Chelsea Hotel is a knockout
Conceived and directed by Tracey Power. Musical direction by Steve Charles. A Firehall Arts Centre production. At the Firehall Arts Centre on Wednesday, February 8. Continues until March 3
The artists in Chelsea Hotel take an unlikely premise and make it work—by throwing gobs and gobs of talent at it.
At the beginning of the show, a character that the program identifies as the Writer sits down at a desk surrounded by piles of crumpled paper and tries to compose. Scripts about blocked artistic processes usually die within minutes, victims of their earnest self-consciousness. But as it turns out, Chelsea Hotel is a knockout.
There are a whole lot of reasons for that, including the inventiveness of Tracey Power’s direction, the splendour of Steve Charles’s arrangements of Leonard Cohen’s transcendent songs, and the impressively multiple gifts of the cast.
There are weaknesses in Act 1. The storytelling is episodic. As we flip our way through the Cohen songbook—“Take This Waltz”, “Suzanne”—we watch as the Writer meets and discards a series of women. Some of the blocking and choreography in these episodes is illustrative: one of the Writer’s lover’s, an artist, mimes painting; Suzanne and the Writer pretend to scull because they are, after all, by the river. And the victimized woman/caddish Lothario dynamic is flatly repetitive.
But there’s so much to enjoy that I barely noticed these faults. For one thing, the show sounds fantastic. Arranger Charles, who also appears as a character called the Sideman, has sped up a lot of the tunes and given many of them a quirky carnival feel. Nowhere are the results more surprising than in “I’m Your Man”, which Lauren Bowler sings as a sexy kewpie-doll number that would be right at home in the New Vaudeville. In Power’s staging, just wait till you see what Bowler does with her cigar.
The harmonies are as thick as cabaret smoke and the performers exhale them with astonishing ease. Freakishly talented, they also play an insane variety of instruments—including guitars, keyboards, drums, violin, cello, bass, and accordion.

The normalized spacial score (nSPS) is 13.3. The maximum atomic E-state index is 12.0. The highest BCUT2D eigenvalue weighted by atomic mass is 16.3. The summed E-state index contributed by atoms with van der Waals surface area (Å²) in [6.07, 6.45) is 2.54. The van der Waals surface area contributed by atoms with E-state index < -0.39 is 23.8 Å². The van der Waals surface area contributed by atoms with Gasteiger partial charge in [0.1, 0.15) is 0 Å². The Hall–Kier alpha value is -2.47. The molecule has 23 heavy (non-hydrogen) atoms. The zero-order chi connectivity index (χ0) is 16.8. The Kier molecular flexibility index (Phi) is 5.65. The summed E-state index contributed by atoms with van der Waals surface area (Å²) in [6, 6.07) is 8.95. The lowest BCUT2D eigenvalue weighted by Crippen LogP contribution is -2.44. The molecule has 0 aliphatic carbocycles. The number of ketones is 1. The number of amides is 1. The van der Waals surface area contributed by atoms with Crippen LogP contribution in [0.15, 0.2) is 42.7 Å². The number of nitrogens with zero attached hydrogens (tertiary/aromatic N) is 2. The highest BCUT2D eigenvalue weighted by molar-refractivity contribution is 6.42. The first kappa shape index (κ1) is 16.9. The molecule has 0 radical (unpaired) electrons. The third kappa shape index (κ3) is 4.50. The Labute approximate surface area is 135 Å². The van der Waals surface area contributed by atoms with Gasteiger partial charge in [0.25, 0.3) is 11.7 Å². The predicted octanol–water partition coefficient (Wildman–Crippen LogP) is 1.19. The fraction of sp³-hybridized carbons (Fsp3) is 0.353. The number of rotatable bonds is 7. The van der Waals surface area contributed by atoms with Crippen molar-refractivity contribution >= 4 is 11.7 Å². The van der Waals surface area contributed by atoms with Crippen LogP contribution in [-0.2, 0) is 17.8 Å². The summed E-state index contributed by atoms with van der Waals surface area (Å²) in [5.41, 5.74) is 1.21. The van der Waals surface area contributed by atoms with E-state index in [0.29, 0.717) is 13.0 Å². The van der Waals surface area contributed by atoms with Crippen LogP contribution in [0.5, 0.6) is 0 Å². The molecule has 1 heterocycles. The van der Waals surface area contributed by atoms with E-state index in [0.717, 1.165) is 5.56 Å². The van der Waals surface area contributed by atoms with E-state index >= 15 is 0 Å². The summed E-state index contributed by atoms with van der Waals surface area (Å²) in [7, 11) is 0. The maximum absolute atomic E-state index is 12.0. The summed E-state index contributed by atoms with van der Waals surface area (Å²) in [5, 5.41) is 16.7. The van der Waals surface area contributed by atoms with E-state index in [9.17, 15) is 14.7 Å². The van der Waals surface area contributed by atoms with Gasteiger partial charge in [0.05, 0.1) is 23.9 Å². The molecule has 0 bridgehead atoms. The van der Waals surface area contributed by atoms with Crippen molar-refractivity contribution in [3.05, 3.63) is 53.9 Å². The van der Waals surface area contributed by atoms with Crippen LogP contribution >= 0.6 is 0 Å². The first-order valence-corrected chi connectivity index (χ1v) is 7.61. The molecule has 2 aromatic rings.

Everybody on-stage is a star. Benjamin Elliott makes a character called the Bellhop feel like the Emcee from Cabaret—but way more fun. Marlene Ginader can play the violin and dance at the same time, for God’s sake. And Rachel Aberle is, by turns, playful, sensual, and intense. At first, I was unsure about Adrian Glynn McMorran’s Writer—the desultory, unavailable male isn’t one of my favourite types—but man, did he win me over. In Act 1, McMorran delivers the ballad “Tonight Will Be Fine” with such bruising honesty that he stops the show. And by the time he got to “Bird on a Wire” at the end of Act 2, he had me sobbing.
The storytelling in Act 2 deepens considerably; as the narrative focuses on the relationship between the Writer and the Woman (Ginader), the victim/Lothario dynamic opens up into real complexity and regret.
Throughout, Power keeps delivering the best theatrical gift of all: surprise. Musical instruments pop out of unlikely places. Wit cuts through emotion. And there are multiple moments of physical magic that I won’t give away.
Marshall McMahen’s paper set is splendid, as are Barbara Clayden’s paper-inspired costumes.
At the beginning of the evening, I wasn’t sure if any of this would work. But Power’s vision pays off.